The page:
03 Jul 2022

A gardening cat-astrophe!

A gardening cat-astrophe!

Cats can decorate a garden!

Up until last year I have always had an official cat in the garden.

I know they are thought to be a nuisance by many, and even a force for evil by some, but many will also agree that they are wonderful animals, clever, interesting and entertaining, if not exactly kind to their fellow creatures and too fond of turning sections of the flower border into a toilet.

However, weighing up the good and bad, I have always felt the positives, especially in terms of entertainment, outweighed the negatives. We also found that a collar with a bell, served to reduce the amount of harm the cat could cause to the local bird population – for as long as we could keep the collar and bell in place.

So, with regular removal of poo, and a cat collar, feline and garden got along quite nicely together. The cat decorated the place, looking good in the sun and rolling in mint to earn its living – a bit like a royal. However, the last official cat parted this world last year and the decision was made to live without . The local feral cat population had other ideas.

No sooner had the official gone to its rest than it was replaced by two irregulars, two wild kittens, which I think might have been born behind the garden shed. Anyway, they took to strutting around, like the landed gentry that they undoubtedly felt they were.

The life of a wild cat is precarious and two turned into one. I am not sure if the second was chased away, (they are not sociable animals) or met its end, but after a few months I was left with one wild cat, king or queen of all it surveyed.

Once again, I took to clearing poo from the beds, not altogether happy, but no amount of chasing and shouting had any effect. This interloper just looked at me from a distance, with a sneering disregard, and continued in residence.

Before Christmas however, it appeared with what looked like a broken leg. I thought it might die, not being able to hunt, so I put out some food and contacted the SPCA for advice on capturing it to bring in for medical care and spaying/neutering.

I discovered that it was housing itself under the shelter of a bulge of clematis, ivy and a great big fern on the north facing wall.

That was a month ago. The foot, it seems, was not broken but just strained as the cat is moving about, touching it off the ground with increasing ease. That, at least is a good thing but I have not been able to catch it for neutering and my poor fern is taking a battering. He or she has flattened all the dead fronds into a nice bed, dry in the shelter of the clematis and ivy.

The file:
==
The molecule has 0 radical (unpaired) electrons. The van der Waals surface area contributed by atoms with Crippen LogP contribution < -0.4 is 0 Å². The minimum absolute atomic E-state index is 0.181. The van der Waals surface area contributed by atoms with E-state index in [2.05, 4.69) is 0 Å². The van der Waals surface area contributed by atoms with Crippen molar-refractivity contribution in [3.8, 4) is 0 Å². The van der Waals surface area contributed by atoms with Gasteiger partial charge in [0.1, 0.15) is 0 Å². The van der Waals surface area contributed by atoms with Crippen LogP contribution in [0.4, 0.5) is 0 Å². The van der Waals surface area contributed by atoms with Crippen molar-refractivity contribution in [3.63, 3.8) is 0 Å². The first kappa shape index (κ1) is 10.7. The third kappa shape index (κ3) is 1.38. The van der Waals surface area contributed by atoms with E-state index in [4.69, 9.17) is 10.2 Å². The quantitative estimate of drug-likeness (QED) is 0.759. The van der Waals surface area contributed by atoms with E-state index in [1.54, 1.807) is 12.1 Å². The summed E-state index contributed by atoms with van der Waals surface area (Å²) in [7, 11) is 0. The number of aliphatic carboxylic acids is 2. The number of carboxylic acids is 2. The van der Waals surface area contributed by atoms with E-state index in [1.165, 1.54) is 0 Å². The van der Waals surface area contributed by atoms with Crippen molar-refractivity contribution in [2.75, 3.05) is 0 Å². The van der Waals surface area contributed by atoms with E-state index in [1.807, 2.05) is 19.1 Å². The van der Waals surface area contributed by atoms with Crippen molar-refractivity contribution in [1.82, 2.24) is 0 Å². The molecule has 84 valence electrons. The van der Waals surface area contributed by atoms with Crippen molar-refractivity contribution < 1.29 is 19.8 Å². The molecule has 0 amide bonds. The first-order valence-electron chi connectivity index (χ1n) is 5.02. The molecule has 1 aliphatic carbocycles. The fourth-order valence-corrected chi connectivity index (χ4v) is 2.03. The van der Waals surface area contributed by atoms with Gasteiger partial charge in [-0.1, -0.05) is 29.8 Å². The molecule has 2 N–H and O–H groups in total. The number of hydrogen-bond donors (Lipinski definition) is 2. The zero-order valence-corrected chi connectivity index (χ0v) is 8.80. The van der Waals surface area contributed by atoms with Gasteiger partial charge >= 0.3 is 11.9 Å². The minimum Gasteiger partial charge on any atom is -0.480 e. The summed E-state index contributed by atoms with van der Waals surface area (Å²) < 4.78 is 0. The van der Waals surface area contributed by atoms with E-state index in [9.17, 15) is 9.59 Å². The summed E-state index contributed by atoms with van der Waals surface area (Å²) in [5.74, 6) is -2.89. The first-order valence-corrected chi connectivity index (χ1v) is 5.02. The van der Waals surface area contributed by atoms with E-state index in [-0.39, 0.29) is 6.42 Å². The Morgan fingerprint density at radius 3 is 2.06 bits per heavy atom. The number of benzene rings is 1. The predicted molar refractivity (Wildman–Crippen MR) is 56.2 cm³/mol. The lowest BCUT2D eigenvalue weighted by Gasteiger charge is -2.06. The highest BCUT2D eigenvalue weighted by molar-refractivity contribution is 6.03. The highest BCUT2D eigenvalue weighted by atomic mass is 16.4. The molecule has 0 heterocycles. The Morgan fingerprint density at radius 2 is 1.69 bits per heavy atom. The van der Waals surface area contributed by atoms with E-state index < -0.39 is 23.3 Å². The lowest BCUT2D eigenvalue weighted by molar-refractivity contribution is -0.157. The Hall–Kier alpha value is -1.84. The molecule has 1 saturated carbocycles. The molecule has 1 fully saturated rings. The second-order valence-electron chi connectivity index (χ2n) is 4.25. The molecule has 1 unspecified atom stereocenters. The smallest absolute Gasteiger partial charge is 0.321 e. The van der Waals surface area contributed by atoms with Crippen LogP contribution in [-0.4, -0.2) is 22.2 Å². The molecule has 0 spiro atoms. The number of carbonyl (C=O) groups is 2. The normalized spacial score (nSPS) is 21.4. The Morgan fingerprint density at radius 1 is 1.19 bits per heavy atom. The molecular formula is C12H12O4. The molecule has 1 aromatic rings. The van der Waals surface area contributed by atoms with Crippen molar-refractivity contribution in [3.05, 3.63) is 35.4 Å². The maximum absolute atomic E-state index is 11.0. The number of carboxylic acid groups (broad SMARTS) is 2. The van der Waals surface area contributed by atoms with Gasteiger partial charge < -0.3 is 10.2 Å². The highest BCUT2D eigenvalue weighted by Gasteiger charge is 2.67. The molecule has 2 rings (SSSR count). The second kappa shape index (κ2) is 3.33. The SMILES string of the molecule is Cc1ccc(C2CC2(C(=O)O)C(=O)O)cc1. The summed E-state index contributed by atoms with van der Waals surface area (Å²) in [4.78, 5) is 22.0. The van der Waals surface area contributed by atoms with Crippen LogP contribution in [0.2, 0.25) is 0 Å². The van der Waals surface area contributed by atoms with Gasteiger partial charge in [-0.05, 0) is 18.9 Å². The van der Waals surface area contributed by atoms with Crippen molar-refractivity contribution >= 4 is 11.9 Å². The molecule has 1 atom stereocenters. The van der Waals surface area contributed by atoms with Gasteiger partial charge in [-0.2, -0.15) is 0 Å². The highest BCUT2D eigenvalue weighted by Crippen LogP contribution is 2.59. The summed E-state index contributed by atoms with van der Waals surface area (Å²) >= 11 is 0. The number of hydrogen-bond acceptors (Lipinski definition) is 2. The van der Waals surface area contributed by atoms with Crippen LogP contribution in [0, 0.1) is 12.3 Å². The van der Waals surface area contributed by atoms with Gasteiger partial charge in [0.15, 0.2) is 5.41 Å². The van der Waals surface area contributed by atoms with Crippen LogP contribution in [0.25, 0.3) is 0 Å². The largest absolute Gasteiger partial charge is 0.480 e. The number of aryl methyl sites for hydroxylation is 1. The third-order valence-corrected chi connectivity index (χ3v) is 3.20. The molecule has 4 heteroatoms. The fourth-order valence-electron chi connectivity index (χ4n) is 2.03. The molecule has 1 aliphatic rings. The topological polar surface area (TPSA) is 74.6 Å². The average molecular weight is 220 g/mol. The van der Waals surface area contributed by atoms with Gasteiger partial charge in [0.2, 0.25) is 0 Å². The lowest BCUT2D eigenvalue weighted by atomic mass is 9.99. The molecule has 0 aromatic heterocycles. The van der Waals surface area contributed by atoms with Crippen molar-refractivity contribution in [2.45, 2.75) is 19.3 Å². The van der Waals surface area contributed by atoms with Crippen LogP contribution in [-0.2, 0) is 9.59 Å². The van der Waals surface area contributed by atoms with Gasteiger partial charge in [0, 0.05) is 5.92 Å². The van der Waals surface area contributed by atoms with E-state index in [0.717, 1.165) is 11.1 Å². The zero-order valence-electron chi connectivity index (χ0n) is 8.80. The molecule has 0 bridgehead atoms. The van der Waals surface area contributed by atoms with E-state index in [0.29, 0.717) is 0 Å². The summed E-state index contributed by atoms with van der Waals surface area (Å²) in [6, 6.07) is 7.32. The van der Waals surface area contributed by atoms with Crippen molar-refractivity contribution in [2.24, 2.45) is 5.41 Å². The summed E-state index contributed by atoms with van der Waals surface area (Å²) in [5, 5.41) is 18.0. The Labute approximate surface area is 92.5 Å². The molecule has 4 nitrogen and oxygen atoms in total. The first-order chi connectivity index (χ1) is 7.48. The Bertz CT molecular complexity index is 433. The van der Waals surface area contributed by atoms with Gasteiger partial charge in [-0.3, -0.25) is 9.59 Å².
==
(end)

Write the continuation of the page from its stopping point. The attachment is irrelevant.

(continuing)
Meanwhile, January, the time when I should be pruning back the loose ivy branches, is slipping by. I dare not chase it away – although not because it is a sweet helpless animal. It still looks at me like I am a bit of the dirt it just left in the flower bed.

I suppose and hope that the new croziers the fern is developing, are undamaged, but the job of getting in there to cut out the dead growth is not going to happen any day soon. Snotty as he or she is, I cannot turn the cat out of its convalescent bed. In the meantime, the bed in front of the fern and climbers, goes unweeded.

I had a little shrub that I wanted to put into it - an orange flowering Edgworthia chrysantha that I bought last year. This is the paper bush tree, a little shrub with fabulous looking, nicely scented flowers in winter. I tried growing the more usually seen yellow version several years ago and it is doing well.

So now I fancy the deeper coloured version and this corner would be - I think - suited to it. It is sheltered, semi-bright and the soil is good. I even got away with growing both ordinary dahlias and a tree dahlia in this spot in the past few years.

The tree dahlia did not flower but I do not think it would have flowered anywhere in the garden – our season is not long enough to give it the number of sunny days it needs to come into flower. The ordinary dahlias did flower. So I think this is a good bet for the edgworthia.

However, while the cat is in situ – it remains in a pot. I am waiting for him or her to head off for an hour or two on a dry day so I can plant it quickly.

Far from being the boss of my own garden, I am firmly under the thumb of a squatting and snotty cat. Not ideal…

To continue reading this article for FREE,
please kindly register and/or log in.

Registration is absolutely 100% FREE and will help us personalise your experience on our sites. You can also sign up to our carefully curated newsletter(s) to keep up to date with your latest local news!

Register / Login

Buy the e-paper of the Donegal Democrat, Donegal People's Press, Donegal Post and Inish Times here for instant access to Donegal's premier news titles.

Keep up with the latest news from Donegal with our daily newsletter featuring the most important stories of the day delivered to your inbox every evening at 5pm.